I don’t know why I felt the need exactly to separate the following books from the previous two categories. I think I try to use a book once in a while to pull back from some of the more particularized reading that I do. So here are what I call “books about ideas” that I read this year.

South Africa

It can get pretty troublesome, though tempting, to discuss a  place as an idea. I don’t want to get into the pros and cons necessarily, but a new anthology of academic and personal essays about Johannesburg, entitled Johannesburg: Elusive Metropolis, shows why it is important to consider Johannesburg as a unique kind of space. Totally dehumanizing and afraid in one sense, it is also a staging ground for all kinds of 21st century African realities: immigration, inner city and peri-urban urbanization of poverty, etc. And don’t let me forget the incredible art, culture, and life that comes out of all this craziness. Missing from either section in the book (academic or personal essays) was a real discussion of the structural issues of urban poverty that are so central to Johannesburg as both a unique city, and was, what many of the writers describe as a quintessentially African city. I was happily surprised to see a favorite former professor of mine, Tim Burke, — described by Sarah Nuttal as “one of the few theorists of African consumer culture” — cited in this book. You can find his internet writings here.


Mike Davis’ Planet Of Slums was a good review of recent literature on the subject of urban poverty. Get through some of the rhetoric — the book is way too “grounded” in the literature and not much reporting on the actual ground — but it is a helpful intro to some of the basic issues and facts.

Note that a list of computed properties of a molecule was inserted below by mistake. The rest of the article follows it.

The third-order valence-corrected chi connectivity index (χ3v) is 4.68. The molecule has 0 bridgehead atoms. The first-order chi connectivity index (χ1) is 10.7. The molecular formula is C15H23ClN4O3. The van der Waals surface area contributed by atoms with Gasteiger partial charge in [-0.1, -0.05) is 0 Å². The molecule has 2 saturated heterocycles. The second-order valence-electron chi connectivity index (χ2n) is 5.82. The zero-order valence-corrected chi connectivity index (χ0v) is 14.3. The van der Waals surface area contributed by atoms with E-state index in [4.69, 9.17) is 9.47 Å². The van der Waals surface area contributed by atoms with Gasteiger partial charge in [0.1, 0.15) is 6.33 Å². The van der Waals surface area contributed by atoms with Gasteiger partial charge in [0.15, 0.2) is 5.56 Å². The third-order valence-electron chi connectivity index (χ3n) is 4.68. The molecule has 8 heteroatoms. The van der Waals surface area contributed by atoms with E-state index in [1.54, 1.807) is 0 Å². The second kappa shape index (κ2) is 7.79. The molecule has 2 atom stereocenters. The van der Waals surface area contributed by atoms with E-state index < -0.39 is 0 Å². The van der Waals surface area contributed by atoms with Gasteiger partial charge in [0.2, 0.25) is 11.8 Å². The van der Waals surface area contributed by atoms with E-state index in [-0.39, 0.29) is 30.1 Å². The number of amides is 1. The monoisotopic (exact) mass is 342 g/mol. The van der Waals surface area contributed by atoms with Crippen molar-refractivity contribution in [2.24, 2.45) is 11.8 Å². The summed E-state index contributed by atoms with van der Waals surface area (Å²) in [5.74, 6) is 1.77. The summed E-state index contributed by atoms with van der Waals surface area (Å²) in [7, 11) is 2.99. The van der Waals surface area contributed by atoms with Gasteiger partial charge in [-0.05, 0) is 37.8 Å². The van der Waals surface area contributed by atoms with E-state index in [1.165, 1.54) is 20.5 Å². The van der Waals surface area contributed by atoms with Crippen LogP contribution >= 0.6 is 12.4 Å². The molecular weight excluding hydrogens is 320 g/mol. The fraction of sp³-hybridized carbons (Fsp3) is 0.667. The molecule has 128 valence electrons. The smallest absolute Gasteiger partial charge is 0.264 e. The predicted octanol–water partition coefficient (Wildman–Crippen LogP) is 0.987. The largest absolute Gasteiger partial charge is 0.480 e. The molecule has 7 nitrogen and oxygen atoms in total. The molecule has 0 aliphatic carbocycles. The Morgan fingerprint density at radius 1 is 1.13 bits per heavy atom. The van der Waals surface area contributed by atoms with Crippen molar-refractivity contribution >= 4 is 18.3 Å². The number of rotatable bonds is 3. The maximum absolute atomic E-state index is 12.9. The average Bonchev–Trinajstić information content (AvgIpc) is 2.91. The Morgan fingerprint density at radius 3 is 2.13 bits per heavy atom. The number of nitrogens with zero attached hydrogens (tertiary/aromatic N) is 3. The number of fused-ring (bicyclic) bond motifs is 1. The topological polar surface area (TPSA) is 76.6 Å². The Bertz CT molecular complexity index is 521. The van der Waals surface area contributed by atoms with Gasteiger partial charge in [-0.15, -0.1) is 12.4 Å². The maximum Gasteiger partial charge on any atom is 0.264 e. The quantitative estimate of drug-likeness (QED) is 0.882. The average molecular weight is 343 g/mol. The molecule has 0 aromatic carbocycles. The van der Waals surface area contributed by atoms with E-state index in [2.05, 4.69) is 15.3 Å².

Hernando de Soto’s Mystery Of Capital: Why Capitalism Triumphs In The West And Fails Everywhere Else was similarly useful as a starting point. In my work these days, I see policy makers twist his analyses into the simple silver bullets that they are not. Still, the book is a good introduction to some of the ways that land tenure is a fundamental aspect of urban poverty.

The really big picture

I would like to say that “poverty” as a heading is synonymous with “the big picture.” And I do fundamentally believe that poverty is the biggest issue we face as humanity working towards some kind of transcendental enlightenment. But I read two books this year that aim for the biggest macro lens possible, so it is worth somehow putting them into a separate category for the sake of convenience.

Michael Hardt and Antonio Negri argue in Empire that the subjects of 21st century “Empire” with a capital E are not the same as previous forms of lower case “i” imperialism. Sovereign boundaries and state structures are not the ultimate determinants of power, but merely tools for global institutions and structures. And the question to ask, they say, is not when to resist, but when not to resist these structures. Since reading this book, I can’t even count how many times I see contradictions of the current order as articulated by Hardt and Negri.

Amartya Sen takes on John Rawls and seemingly all other modern philosophers of justice in The Idea Of Justice. We should not be so concerned with the theoretical perfect system of justice, and focus on principles geared towards increasing justice in the real world, he argues. A compelling plea for both engaged theorizing and action.

Non-fiction for reading for me in the past year generally fell into two main categories: straight-up history and more journalistic narrative. I’ll reserve a third post in my “reading 2009” series for books that I read that fall more into the category of what I call “books about ideas.” Ideas and ideologies are in all kinds of writing, but in that third category this is more explicitly the case.